Converting light to hydrogen: Photocatalyst hints at promise for solar water splitting schemes

The group from KAUST says it has developed a nanoparticle photocatalyst that can generate hydrogen fuel from water more efficiently than standard inorganic semiconductor schemes (image credit: © 2022 KAUST; Ivan Gromicho).

Sunlight is the most abundant source of renewable energy, but its inability to produce consistent energy levels over time means it struggles to satisfy the on-demand energy needs of much of the contemporary world. A promising option is to store solar energy as clean hydrogen fuel, derived from water by the so-called hydrogen evolution reaction (which occurs during the electrolysis of water) in the presence of a light-responsive catalyst.

Most hydrogen evolution photocatalysts consist of inorganic semiconductors, such as titanium dioxide, that almost exclusively absorb ultraviolet light. But because ultraviolet light represents less than five percent of the solar spectrum, the resulting photocatalysts are not efficient enough for commercial use.

An international team from KAUST, led by Iain McCulloch and postdoc Jan Kosco, were able to develop organic semiconductor-based photocatalysts by tuning the semiconductor bandgaps — which define the absorption wavelength range — to absorb visible light.

“All else being equal, the more light a photocatalyst absorbs, the more efficiently it can convert solar energy into hydrogen,” Kosco explains. “So, it is important to develop photocatalysts that are active over a broad range of ultraviolet-visible-infrared wavelengths to maximize light absorption.”

When exposed to light, semiconductor-based photocatalysts generate pairs of electrons and positively charged holes, or excitons, which dissociate into free charges that subsequently can migrate to the photocatalyst surface and drive hydrogen evolution. However, excitons are tightly bound in typical single-component organic semiconductors, which restricts charge separation and photocatalytic efficiency.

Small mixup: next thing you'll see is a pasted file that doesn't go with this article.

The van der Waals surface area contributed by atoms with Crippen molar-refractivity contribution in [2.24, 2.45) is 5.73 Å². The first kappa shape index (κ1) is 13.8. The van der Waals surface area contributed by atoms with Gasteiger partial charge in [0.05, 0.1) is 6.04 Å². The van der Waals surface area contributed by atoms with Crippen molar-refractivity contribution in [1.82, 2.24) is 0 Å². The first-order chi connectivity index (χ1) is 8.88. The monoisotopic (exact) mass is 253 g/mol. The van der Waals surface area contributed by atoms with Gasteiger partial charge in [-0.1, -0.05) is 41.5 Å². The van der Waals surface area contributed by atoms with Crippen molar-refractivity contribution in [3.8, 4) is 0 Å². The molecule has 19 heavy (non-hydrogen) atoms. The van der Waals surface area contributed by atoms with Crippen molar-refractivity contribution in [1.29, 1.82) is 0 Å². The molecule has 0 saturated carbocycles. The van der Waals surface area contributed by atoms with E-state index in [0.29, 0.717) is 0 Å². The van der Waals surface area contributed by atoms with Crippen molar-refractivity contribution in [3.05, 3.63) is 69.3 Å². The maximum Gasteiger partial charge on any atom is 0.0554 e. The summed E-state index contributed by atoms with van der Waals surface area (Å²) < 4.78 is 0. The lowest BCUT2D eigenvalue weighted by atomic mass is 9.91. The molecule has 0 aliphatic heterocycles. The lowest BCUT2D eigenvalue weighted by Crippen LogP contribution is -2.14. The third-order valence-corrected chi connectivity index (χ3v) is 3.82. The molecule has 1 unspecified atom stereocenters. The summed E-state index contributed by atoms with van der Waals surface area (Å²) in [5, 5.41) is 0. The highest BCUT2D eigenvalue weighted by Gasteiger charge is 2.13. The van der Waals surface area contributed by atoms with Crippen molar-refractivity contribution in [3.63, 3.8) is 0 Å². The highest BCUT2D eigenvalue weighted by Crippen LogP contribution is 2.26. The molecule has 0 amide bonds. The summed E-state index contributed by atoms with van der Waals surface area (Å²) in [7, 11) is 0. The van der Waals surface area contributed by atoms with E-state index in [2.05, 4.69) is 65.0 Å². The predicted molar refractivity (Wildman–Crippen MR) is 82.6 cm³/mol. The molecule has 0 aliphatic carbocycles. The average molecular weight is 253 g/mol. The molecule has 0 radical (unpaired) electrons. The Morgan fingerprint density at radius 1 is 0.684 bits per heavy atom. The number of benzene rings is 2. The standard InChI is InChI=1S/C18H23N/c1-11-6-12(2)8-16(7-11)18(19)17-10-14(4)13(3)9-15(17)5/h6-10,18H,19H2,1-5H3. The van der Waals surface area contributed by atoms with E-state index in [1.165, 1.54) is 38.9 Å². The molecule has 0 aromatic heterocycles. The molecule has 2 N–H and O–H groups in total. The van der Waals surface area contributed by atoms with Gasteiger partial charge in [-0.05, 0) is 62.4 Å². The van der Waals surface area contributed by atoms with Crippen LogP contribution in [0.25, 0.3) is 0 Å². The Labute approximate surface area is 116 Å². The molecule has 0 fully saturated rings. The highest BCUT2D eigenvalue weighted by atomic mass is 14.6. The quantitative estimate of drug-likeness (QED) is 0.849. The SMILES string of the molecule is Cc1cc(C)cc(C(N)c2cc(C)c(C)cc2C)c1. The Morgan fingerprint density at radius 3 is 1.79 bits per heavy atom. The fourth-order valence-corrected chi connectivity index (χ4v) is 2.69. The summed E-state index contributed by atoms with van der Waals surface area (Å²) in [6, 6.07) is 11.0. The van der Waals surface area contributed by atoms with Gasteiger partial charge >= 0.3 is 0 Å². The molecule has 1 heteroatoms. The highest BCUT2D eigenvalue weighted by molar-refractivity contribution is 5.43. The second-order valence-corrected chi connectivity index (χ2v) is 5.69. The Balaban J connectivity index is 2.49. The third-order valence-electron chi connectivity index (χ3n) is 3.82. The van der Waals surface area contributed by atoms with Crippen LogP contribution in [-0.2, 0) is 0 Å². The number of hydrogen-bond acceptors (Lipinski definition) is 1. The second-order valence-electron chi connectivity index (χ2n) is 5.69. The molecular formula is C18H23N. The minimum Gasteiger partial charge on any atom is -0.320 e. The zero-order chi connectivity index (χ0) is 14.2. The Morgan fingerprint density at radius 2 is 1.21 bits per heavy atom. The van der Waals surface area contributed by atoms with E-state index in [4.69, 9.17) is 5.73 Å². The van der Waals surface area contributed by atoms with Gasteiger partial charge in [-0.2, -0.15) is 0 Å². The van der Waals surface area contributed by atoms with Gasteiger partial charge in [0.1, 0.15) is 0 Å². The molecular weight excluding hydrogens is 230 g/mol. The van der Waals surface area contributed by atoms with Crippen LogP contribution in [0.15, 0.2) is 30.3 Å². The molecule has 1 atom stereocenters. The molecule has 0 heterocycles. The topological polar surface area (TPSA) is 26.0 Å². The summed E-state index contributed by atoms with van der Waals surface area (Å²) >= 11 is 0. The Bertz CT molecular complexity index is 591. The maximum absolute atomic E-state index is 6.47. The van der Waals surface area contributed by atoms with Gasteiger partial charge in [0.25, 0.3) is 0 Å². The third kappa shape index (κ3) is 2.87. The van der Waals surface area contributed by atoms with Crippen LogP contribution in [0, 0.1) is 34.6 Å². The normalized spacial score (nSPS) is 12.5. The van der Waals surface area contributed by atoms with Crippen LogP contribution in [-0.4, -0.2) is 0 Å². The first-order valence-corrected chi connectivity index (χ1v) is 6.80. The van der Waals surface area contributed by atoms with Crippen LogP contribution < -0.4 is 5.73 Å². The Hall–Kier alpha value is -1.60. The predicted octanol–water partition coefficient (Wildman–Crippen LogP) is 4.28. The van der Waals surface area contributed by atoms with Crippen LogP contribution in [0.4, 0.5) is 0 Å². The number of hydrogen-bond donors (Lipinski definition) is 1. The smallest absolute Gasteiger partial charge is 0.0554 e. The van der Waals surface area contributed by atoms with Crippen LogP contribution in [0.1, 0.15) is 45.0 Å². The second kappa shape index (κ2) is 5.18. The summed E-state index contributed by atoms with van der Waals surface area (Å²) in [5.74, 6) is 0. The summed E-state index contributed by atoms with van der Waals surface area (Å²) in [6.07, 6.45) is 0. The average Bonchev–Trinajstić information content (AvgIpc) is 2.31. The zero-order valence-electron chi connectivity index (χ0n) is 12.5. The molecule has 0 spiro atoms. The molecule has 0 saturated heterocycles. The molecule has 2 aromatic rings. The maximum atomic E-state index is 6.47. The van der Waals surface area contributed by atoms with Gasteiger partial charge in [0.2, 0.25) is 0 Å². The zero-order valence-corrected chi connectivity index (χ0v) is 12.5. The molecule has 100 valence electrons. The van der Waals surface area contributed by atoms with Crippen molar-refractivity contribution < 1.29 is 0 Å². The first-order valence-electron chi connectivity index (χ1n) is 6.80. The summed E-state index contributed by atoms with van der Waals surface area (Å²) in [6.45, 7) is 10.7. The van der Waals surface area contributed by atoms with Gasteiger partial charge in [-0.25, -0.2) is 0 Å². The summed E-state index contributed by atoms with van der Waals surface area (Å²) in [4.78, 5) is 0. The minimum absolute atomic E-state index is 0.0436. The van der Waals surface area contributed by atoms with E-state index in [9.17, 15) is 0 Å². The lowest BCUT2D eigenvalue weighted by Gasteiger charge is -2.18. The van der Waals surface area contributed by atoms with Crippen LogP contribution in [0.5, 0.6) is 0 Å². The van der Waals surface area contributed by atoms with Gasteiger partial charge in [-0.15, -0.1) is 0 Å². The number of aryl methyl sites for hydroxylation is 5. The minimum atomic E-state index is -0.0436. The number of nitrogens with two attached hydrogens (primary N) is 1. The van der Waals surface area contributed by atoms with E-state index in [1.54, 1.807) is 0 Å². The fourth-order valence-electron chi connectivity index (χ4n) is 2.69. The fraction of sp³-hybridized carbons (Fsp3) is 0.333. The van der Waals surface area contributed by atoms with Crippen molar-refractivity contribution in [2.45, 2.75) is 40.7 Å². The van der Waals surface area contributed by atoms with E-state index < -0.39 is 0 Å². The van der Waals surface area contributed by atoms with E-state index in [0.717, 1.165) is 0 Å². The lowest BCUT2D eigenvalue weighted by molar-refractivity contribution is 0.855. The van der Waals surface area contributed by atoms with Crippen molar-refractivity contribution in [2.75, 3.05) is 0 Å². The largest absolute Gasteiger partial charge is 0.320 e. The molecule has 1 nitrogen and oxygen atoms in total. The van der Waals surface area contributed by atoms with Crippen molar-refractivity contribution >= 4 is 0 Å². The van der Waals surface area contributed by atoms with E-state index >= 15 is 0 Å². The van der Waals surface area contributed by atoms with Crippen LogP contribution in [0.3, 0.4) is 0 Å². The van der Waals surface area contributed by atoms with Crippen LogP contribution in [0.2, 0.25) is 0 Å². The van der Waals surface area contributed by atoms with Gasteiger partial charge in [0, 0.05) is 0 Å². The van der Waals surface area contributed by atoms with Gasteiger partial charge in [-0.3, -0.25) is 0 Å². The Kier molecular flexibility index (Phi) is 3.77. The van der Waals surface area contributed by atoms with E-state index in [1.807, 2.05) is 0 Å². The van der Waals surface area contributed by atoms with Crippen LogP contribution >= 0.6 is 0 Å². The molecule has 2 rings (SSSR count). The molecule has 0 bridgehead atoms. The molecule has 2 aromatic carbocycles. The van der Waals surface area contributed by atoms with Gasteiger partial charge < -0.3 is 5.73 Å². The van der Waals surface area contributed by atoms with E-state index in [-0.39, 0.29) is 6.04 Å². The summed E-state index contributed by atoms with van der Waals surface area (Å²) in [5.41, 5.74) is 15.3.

The researchers combined electron donor and acceptor semiconductor materials to form nanoparticles, known as heterojunction photocatalysts, whose overall bandgap configuration promotes exciton dissociation at the semiconductor interface.

“This is analogous to the bulk heterojunction used in organic solar cells,” Kosco says. “We, therefore, generated more charges in these nanoparticles than in those composed of individual semiconductors, which improved hydrogen production.”

Unexpectedly, the heterojunction resulted in extremely long-lived photogenerated charges in the nanoparticles.

“Charges typically recombine on the microsecond timescale, but we observed charges in our nanoparticles even a few seconds after photoexcitation, which is exceptionally long for photogenerated charges in organic semiconductors,” Kosco says. This is critical for catalyst performance because it gives more time for the charges to take part in relatively slow redox reactions at the nanoparticle surface, he adds.

The team is now exploring ways to apply the new photocatalysts to water splitting Z-schemes, where hydrogen and oxygen evolution photocatalysts are coupled to simultaneously drive the production of hydrogen and oxygen. They are also developing organic semiconductor photocatalysts for oxygen evolution.

The work has been published in Nature Energy.